Dentists Need to Address Dental Patients’ Fears and Questions

Melinda SpitekGrow The Line That Leads to Your Practice
Special Marketing Feature
By Melinda Spitek, Hycomb Marketing

It’s no surprise to learn that patients aren’t eager to go to the dentist. In fact, it can be quite easy for them to talk themselves out of it! Consider these pre-appointment misgivings, typical for many people:

  • “I should be going back to my old dentist — he wasn’t great, but I knew him. Why am I changing?”
  • “I should have gone to Mary Lou’s dentist; she says her dentist is gentle.”
  • “I have too many things to do today — I’ll just cancel my appointment.”
  • “I hate going to the dentist. I’ll just skip going to that new guy.”

Now imagine this: Your new patient may have had these same doubts, but receives your colorful, professional New Patient packet the day after they called to make the first appointment. There’s a brochure, an appointment card, health history forms, even a welcome letter — plus a complimentary copy of your newsletter. Effectively, each piece responds to a different unasked question, building confidence and commitment on the spot!

How the components work together:

  • The Welcome Letter is a conversational greeting between you and your new patient — the equivalent of eye contact and a handshake.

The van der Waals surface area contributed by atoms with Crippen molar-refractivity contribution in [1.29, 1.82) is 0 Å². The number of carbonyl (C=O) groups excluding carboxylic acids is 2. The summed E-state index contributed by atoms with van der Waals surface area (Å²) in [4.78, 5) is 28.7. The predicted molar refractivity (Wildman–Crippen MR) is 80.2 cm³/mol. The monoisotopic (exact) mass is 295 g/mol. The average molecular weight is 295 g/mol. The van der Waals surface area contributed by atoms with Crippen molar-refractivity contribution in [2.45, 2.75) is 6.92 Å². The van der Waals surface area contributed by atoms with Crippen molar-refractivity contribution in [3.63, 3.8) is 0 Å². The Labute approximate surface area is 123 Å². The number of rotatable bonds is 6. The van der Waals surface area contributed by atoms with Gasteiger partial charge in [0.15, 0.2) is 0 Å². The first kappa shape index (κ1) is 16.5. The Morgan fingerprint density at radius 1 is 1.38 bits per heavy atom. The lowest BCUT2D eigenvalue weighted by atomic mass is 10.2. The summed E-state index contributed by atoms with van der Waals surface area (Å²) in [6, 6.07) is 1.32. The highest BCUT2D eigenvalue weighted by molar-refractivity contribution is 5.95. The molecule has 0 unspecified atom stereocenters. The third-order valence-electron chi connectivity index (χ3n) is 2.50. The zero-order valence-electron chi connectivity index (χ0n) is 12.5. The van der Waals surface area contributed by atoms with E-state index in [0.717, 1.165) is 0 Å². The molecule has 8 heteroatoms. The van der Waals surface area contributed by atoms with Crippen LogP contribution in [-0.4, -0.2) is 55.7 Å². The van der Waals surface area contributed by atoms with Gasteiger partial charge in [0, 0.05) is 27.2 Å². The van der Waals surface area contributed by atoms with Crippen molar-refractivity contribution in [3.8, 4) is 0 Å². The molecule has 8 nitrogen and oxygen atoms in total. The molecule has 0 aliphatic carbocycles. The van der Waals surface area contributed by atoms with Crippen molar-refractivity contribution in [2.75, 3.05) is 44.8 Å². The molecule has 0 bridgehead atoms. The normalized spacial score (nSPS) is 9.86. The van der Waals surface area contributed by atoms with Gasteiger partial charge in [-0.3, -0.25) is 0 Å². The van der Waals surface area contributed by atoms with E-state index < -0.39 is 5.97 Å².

• The Welcome Brochure introduces you and your office philosophy. It outlines your clinical credibility, maps your location, and lists your services. And, most importantly, it answers the unasked questions: Will you understand my fears? Can you protect me from HIV? How do you handle an emergency?
  • The Appointment Card confirms date and time — subconsciously strengthening resolve to keep the appointment.
  • The Health History forms let patients know what information must been gathered before you can provide treatment.
  • Your Practice Newsletter demonstrates your commitment to informative communication with every patient.

In a recent survey of hundreds of typical dental patients we found out what they like (and don’t) about dental practices. The key discovery: They all have reservations — and questions they’re too embarrassed to ask.

The Welcome Brochure answers these questions automatically, before the very first appointment! It paves the way for that tenuous connection between you and the first-time patient to grow into a positive commitment.

Watch out! Your brochure can do more harm than good if it’s overloaded with copy, printed on flimsy paper, or copy machine duplicated — anything that implies less-than-total professionalism.

What to watch for:

  • Paper: Use a substantial, prime paper stock — at least 80# cover weight.
  • Inks: Print in at least two inks. (Two colors increase eye tracking by 13%.)
  • Topics to address: Include welcome statement, location, infection control, fear, dental emergencies, and services.
  • Uses: Reception room, handouts, new patient packet.
  • Avoid: Office hours, staff or associate names or photos, insurance rules, fees, technical jargon.

What’s thinner than dental floss — and infinitely more fragile? It’s the imaginary thread of desire that motivates any new patient to book an appointment and see you. Virtually every thought or emotion conspires to break that thread!

Melinda Spitek is CEO of Hycomb Marketing Inc. Hycomb was founded in 1980 for the purpose of helping dentists market their practices. Melinda has had plenty of hands-on experience as well, having worked 23 years in dental offices. For help with marketing, just call Hycomb at (800) 523-6961 or visit www.hycomb.com.

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